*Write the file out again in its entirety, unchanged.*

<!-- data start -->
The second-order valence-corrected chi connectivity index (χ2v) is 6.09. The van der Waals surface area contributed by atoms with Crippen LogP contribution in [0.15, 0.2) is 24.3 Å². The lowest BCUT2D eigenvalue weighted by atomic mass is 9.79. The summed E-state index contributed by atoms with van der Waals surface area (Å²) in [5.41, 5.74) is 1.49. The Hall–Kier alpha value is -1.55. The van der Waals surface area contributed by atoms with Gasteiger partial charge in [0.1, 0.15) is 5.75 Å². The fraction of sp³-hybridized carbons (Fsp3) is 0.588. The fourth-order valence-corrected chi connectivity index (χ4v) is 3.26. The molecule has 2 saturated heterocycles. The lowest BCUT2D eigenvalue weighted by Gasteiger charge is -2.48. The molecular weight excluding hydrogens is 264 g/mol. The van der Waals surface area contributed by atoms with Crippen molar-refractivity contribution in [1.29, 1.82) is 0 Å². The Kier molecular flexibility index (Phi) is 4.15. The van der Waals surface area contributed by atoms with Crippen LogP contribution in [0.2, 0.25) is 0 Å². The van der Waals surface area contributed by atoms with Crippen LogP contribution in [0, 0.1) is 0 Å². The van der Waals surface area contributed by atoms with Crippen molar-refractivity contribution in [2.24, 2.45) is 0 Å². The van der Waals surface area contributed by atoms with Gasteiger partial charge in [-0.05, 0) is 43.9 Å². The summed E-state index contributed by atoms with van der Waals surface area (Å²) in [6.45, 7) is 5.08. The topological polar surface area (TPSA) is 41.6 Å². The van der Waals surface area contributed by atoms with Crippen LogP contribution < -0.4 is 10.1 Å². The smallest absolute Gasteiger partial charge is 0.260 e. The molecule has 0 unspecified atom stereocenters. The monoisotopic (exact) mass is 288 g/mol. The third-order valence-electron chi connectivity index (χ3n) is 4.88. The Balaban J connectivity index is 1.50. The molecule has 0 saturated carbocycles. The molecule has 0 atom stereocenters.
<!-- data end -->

The second-order valence-corrected chi connectivity index (χ2v) is 6.09. The van der Waals surface area contributed by atoms with Crippen LogP contribution in [0.15, 0.2) is 24.3 Å². The lowest BCUT2D eigenvalue weighted by atomic mass is 9.79. The summed E-state index contributed by atoms with van der Waals surface area (Å²) in [5.41, 5.74) is 1.49. The Hall–Kier alpha value is -1.55. The van der Waals surface area contributed by atoms with Gasteiger partial charge in [0.1, 0.15) is 5.75 Å². The fraction of sp³-hybridized carbons (Fsp3) is 0.588. The fourth-order valence-corrected chi connectivity index (χ4v) is 3.26. The molecule has 2 saturated heterocycles. The lowest BCUT2D eigenvalue weighted by Gasteiger charge is -2.48. The molecular weight excluding hydrogens is 264 g/mol. The van der Waals surface area contributed by atoms with Crippen molar-refractivity contribution in [1.29, 1.82) is 0 Å². The Kier molecular flexibility index (Phi) is 4.15. The van der Waals surface area contributed by atoms with Crippen LogP contribution in [0.2, 0.25) is 0 Å². The van der Waals surface area contributed by atoms with Crippen LogP contribution in [0, 0.1) is 0 Å². The van der Waals surface area contributed by atoms with Crippen molar-refractivity contribution in [2.24, 2.45) is 0 Å². The van der Waals surface area contributed by atoms with Gasteiger partial charge in [-0.05, 0) is 43.9 Å². The summed E-state index contributed by atoms with van der Waals surface area (Å²) in [6.45, 7) is 5.08. The topological polar surface area (TPSA) is 41.6 Å². The van der Waals surface area contributed by atoms with Crippen LogP contribution < -0.4 is 10.1 Å². The smallest absolute Gasteiger partial charge is 0.260 e. The molecule has 0 unspecified atom stereocenters. The monoisotopic (exact) mass is 288 g/mol. The third-order valence-electron chi connectivity index (χ3n) is 4.88. The Balaban J connectivity index is 1.50. The molecule has 0 saturated carbocycles. The molecule has 0 atom stereocenters.